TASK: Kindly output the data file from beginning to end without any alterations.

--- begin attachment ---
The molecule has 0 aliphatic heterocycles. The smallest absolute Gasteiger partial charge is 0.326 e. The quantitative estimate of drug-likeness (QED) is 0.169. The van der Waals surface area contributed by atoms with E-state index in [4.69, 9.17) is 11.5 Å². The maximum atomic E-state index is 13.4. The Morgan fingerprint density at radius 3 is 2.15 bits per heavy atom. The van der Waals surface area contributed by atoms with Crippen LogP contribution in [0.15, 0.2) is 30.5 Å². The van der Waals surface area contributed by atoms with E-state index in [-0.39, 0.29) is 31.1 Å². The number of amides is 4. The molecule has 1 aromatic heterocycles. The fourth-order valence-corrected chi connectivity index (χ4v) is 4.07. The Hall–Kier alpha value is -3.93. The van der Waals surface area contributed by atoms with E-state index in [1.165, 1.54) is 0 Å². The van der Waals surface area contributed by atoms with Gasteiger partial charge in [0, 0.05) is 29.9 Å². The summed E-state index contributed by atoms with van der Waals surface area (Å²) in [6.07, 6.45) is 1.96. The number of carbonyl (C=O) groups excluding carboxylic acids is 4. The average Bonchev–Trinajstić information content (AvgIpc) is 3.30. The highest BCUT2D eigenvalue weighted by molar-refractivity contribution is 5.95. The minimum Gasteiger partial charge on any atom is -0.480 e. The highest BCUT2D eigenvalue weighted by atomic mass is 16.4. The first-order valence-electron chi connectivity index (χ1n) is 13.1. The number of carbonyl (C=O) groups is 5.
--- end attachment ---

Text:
The molecule has 0 aliphatic heterocycles. The smallest absolute Gasteiger partial charge is 0.326 e. The quantitative estimate of drug-likeness (QED) is 0.169. The van der Waals surface area contributed by atoms with E-state index in [4.69, 9.17) is 11.5 Å². The maximum atomic E-state index is 13.4. The Morgan fingerprint density at radius 3 is 2.15 bits per heavy atom. The van der Waals surface area contributed by atoms with Crippen LogP contribution in [0.15, 0.2) is 30.5 Å². The van der Waals surface area contributed by atoms with E-state index in [-0.39, 0.29) is 31.1 Å². The number of amides is 4. The molecule has 1 aromatic heterocycles. The fourth-order valence-corrected chi connectivity index (χ4v) is 4.07. The Hall–Kier alpha value is -3.93. The van der Waals surface area contributed by atoms with E-state index in [1.165, 1.54) is 0 Å². The van der Waals surface area contributed by atoms with Gasteiger partial charge in [0, 0.05) is 29.9 Å². The summed E-state index contributed by atoms with van der Waals surface area (Å²) in [6.07, 6.45) is 1.96. The number of carbonyl (C=O) groups excluding carboxylic acids is 4. The average Bonchev–Trinajstić information content (AvgIpc) is 3.30. The highest BCUT2D eigenvalue weighted by molar-refractivity contribution is 5.95. The minimum Gasteiger partial charge on any atom is -0.480 e. The highest BCUT2D eigenvalue weighted by atomic mass is 16.4. The first-order valence-electron chi connectivity index (χ1n) is 13.1. The number of carbonyl (C=O) groups is 5.